New Delhi: Insurance sector regulator Irda on Monday said guidelines to allow life insurance companies to raise funds from the capital market will be out by the end of this month.
“They (life insurers companies) will be completing 10 years (in business) later this year. Our IPO guidelines must be in place before that... by the end of this month,” Irda (Insurance Regulatory and Development Authority) chairman J. Harinarayan told reporters on the sidelines of Ficci National Conference on Insurance.
Discussions for allowing listing of insurance companies on the bourses have been going on between capital market regulator Sebi (Securities and Exchange Board of India) and the Irda for nearly three years now.
Under the current Sebi law, companies can get listed on the bourses after they finish 10 years of operations.
The Irda is likely to allow public float by only those companies, which are in the business for at least 10 years and have a track record of three successive years of profit.
Several private sector insurers, including Reliance Life and HDFC Standard Life, have shown interest in tapping the capital market to augment their resource base.
Several of the insurance joint ventures, including Reliance Life, are about to complete 10 years of operations in India, whereas HDFC Standard Life has already completed a decade of business here.
At the moment, besides state-owned Life Insurance Corporation (LIC), 22 private companies are offering life insurance policies.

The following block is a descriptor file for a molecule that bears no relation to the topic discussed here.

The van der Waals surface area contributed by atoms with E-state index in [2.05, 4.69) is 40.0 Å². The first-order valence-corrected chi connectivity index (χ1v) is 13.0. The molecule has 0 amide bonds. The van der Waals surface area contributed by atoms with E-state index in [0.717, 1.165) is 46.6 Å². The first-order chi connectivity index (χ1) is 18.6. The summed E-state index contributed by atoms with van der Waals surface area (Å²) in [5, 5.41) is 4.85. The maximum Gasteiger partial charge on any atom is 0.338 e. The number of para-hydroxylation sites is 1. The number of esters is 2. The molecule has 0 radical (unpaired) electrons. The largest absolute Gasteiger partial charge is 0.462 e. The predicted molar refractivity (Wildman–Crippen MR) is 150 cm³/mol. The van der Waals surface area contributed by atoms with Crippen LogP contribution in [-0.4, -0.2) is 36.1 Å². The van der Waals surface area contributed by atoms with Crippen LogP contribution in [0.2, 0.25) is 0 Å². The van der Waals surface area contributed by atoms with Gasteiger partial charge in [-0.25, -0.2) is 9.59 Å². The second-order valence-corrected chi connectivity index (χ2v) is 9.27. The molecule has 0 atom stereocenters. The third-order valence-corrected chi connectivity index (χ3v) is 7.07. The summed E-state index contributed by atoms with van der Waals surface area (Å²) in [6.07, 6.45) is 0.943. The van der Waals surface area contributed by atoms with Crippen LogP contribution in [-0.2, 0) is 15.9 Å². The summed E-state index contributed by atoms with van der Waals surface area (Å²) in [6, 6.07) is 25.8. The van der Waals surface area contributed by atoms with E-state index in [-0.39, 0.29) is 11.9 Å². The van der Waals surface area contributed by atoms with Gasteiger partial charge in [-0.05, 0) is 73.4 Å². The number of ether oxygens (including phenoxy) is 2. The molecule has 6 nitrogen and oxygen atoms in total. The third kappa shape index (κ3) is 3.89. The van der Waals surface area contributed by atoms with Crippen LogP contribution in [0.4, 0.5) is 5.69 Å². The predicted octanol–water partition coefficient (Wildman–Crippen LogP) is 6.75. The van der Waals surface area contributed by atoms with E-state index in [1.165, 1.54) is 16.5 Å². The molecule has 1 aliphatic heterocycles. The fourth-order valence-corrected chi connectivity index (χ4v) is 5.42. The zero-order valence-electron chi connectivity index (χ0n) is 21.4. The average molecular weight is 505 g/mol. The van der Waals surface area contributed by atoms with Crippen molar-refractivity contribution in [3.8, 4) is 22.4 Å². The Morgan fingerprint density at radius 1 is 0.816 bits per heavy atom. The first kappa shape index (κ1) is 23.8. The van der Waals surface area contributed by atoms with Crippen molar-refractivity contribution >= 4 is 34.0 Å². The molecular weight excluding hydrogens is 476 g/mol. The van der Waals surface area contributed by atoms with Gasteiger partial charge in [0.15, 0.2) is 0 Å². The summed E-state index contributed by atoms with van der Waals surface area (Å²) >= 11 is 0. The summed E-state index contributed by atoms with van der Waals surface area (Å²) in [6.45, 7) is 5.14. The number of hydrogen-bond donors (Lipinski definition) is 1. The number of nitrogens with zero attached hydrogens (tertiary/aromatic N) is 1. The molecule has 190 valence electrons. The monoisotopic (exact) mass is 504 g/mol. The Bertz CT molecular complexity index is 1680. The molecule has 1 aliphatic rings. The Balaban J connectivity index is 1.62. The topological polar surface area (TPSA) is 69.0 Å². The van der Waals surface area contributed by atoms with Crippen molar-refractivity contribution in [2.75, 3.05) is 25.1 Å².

On the issue of hiking premium rates for motor insurance covers, Harinarayan said that Irda was finalizing the premium rate, which would insulate insurers from the losses.
Insurers have incurred losses of about Rs3,500 crore in the current fiscal on account of motor insurance.
“We have brought out an exposure draft... We will take a call on that shortly... We will finalize on what will be the right level of premium,” he said.
In January, Irda in an exposure draft had proposed a review of motor insurance premium rates for third party liability cover.
The draft, if implemented, will result in a 10% increase in premium for private cars and two-wheelers and up to 80% for goods carriers.
The exposure draft envisages an increase of 10-80% in the premium rates of third party motor insurance.
Third party motor insurance is mandatory for all classes of vehicles. Though regulation of the tariffs in the non-life sector was withdrawn in 2007, third party motor insurance continues to be regulated. The rates were last revised in 2007.